The most valu­able of these is a Cabra site with plan­ning per­mis­sion for 419 apart­ments as well as a con­ve­nience store, creche and com­mu­nity cen­tre. With a €32m guide price that sug­gests a price of less than €80,000 per apart­ment site. The plot is reck­oned to have fur­ther po­ten­tial un­der the new de­vel­op­ment guide­lines for up to 600 dwellings which would equate to an av­er­age unit site price of less than €53,000.

Mar­let is seek­ing more than €13m for a 2.79 acre site next to Oat­lands Col­lege in Mount Mer­rion, which has plan­ning per­mis­sion for 64 res­i­den­tial units com­pris­ing: nine houses, 24 du­plexes and 31 apart­ments sug­gest­ing an av­er­age of €203,000 per unit site.

But Mar­let has also been buy­ing. The Ir­ish In­de­pen­dent re­cently re­ported that it paid more than €30m for the 6.61 acre Project Pier, for­merly known as the Techrete site, in Howth which has po­ten­tial for 340 apart­ments which would work out at more than €88,200 per unit site.

Of the 19 GDA sites in the €3m-plus bracket bought or launched in Septem­ber, eight were in shovel-ready con­di­tion as they had per­mis­sion for 1,867 dwellings.

How­ever some ex­perts have ex­pressed con­cern that de­vel­op­ers may wait to see what fur­ther changes the Govern­ment may make to plan­ning pol­icy in the hope of adding more units and con­se­quently this may fur­ther de­lay their de­vel­op­ment

For in­stance three of the ma­jor Septem­ber sites launched had per­mis­sion for a com­bined 1,136 units but the agents ad­vised that fol­low­ing changes to plan­ning pol­icy these could be in­creased by a fur­ther 235.

Marie Hunt of CBRE says: “Iron­i­cally, the re­cent pub­li­ca­tion of the Depart­ment of Hous­ing’s long-awaited guid­ance notes on Ur­ban De­vel­op­ment & Build­ing Heights will in­evitably de­lay some land sales as po­ten­tial ven­dors take time to as­sess the likely im­pli­ca­tions of these new guide­lines on pro­posed de­vel­op­ment projects.”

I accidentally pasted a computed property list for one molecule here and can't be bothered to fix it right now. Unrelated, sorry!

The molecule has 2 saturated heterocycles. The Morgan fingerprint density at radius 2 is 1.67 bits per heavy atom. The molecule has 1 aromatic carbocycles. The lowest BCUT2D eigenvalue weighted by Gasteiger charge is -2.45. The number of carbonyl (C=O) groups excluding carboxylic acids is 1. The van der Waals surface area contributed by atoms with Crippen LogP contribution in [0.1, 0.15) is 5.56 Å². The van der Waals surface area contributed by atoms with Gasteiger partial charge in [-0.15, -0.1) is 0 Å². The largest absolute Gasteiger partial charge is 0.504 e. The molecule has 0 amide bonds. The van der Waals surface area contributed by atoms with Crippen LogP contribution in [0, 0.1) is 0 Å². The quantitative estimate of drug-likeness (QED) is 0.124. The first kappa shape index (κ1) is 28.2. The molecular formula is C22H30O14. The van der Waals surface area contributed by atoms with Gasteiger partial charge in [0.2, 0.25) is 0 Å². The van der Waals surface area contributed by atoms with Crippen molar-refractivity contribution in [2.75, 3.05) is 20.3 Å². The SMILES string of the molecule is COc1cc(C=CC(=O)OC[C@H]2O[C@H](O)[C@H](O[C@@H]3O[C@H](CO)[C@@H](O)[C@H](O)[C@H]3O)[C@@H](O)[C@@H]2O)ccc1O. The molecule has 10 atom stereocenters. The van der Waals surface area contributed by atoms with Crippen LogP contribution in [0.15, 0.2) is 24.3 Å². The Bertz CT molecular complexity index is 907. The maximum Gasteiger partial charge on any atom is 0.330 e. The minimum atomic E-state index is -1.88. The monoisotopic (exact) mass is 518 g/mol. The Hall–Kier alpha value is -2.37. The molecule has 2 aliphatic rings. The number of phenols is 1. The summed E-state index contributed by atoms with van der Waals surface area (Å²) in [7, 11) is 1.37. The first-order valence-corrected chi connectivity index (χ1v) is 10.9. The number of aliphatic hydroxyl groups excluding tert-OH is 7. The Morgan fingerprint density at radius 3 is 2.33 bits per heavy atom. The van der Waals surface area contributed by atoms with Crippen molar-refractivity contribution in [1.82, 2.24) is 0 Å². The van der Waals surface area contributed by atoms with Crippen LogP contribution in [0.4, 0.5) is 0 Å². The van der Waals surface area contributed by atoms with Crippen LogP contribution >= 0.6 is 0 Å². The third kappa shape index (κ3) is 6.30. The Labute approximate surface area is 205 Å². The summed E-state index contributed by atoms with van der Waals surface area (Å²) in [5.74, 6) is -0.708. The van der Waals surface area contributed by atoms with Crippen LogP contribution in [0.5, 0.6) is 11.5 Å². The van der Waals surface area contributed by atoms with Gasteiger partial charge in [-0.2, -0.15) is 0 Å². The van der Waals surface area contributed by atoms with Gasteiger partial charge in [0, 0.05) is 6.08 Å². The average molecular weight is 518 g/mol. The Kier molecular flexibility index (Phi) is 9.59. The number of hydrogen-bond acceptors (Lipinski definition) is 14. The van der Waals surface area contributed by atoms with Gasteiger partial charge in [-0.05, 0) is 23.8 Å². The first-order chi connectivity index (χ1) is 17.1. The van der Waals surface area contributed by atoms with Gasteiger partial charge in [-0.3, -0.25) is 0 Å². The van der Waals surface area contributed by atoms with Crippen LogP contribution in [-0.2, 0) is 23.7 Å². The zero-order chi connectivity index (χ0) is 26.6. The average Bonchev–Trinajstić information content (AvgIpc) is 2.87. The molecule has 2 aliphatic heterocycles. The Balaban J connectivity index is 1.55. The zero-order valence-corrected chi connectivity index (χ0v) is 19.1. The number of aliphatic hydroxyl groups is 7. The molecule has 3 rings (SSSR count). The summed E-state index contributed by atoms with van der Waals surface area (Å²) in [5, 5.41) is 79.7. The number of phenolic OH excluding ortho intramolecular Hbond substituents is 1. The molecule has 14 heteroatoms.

On the other hand, An­drew Long points out that the Cen­tral Bank con­straints on mort­gage lend­ing and its knock-on ef­fect on sta­bil­i­sa­tion of house prices may also be in­flu­enc­ing the sites mar­ket. He says that up un­til re­cently as the prices of homes rose sub­stan­tially the land value grew by a greater per­cent­age. “Typ­i­cally speak­ing if a hous­ing site is worth €30,000 on the sale of a €300,000 house then a 10pc in­crease in the sales price to €330,000 yields an in­creased price of €55,000 or an 83pc in­crease in the site value.”

“With house prices pre­dicted to grow sub­stan­tially there was no in­cen­tive to sell. Now as house prices sta­bilise, fu­ture land value in­creases are mod­er­ated and the in­cen­tive to hold land is not as strong as it was in the pre­vi­ous five years,” Mr Long says.

Two of the big­gest deals this year were in Dublin’s North Dock­lands with Ro­nan Group Real Es­tate (RGRE) and Colony Cap­i­tal agree­ing a price of around €180m for Project Water­front a 4.6 acre site with plan­ning per­mis­sion for 420 apart­ments and 300,216 sq ft of of­fices. Nearby a Kennedy Wil­son-led ven­ture paid €113m for 5.9 acres known as City Block 3 with of­fice and res­i­den­tial po­ten­tial.

On the Water­front: RGRE and Colony Cap­i­tal have agreed to pay €180m for Project Water­front, a 4.6 acre site in the Dublin Dock­lands